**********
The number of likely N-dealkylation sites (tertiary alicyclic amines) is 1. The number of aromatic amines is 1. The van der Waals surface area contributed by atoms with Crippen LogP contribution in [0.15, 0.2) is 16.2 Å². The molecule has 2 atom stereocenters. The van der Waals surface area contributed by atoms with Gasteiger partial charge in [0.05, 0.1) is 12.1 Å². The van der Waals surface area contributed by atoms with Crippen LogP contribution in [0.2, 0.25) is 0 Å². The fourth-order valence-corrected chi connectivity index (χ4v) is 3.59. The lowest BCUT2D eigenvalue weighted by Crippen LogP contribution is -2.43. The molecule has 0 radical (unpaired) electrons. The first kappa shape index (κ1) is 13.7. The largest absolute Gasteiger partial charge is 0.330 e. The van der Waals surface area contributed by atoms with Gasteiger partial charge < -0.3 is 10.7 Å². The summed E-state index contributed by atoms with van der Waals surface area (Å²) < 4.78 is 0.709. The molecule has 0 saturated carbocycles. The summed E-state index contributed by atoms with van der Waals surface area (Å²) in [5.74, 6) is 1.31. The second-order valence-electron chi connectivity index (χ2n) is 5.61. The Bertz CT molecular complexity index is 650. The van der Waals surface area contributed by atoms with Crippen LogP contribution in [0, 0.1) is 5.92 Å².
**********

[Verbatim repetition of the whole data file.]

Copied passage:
The number of likely N-dealkylation sites (tertiary alicyclic amines) is 1. The number of aromatic amines is 1. The van der Waals surface area contributed by atoms with Crippen LogP contribution in [0.15, 0.2) is 16.2 Å². The molecule has 2 atom stereocenters. The van der Waals surface area contributed by atoms with Gasteiger partial charge in [0.05, 0.1) is 12.1 Å². The van der Waals surface area contributed by atoms with Crippen LogP contribution in [0.2, 0.25) is 0 Å². The fourth-order valence-corrected chi connectivity index (χ4v) is 3.59. The lowest BCUT2D eigenvalue weighted by Crippen LogP contribution is -2.43. The molecule has 0 radical (unpaired) electrons. The first kappa shape index (κ1) is 13.7. The largest absolute Gasteiger partial charge is 0.330 e. The van der Waals surface area contributed by atoms with Gasteiger partial charge < -0.3 is 10.7 Å². The summed E-state index contributed by atoms with van der Waals surface area (Å²) < 4.78 is 0.709. The molecule has 0 saturated carbocycles. The summed E-state index contributed by atoms with van der Waals surface area (Å²) in [5.74, 6) is 1.31. The second-order valence-electron chi connectivity index (χ2n) is 5.61. The Bertz CT molecular complexity index is 650. The van der Waals surface area contributed by atoms with Crippen LogP contribution in [0, 0.1) is 5.92 Å².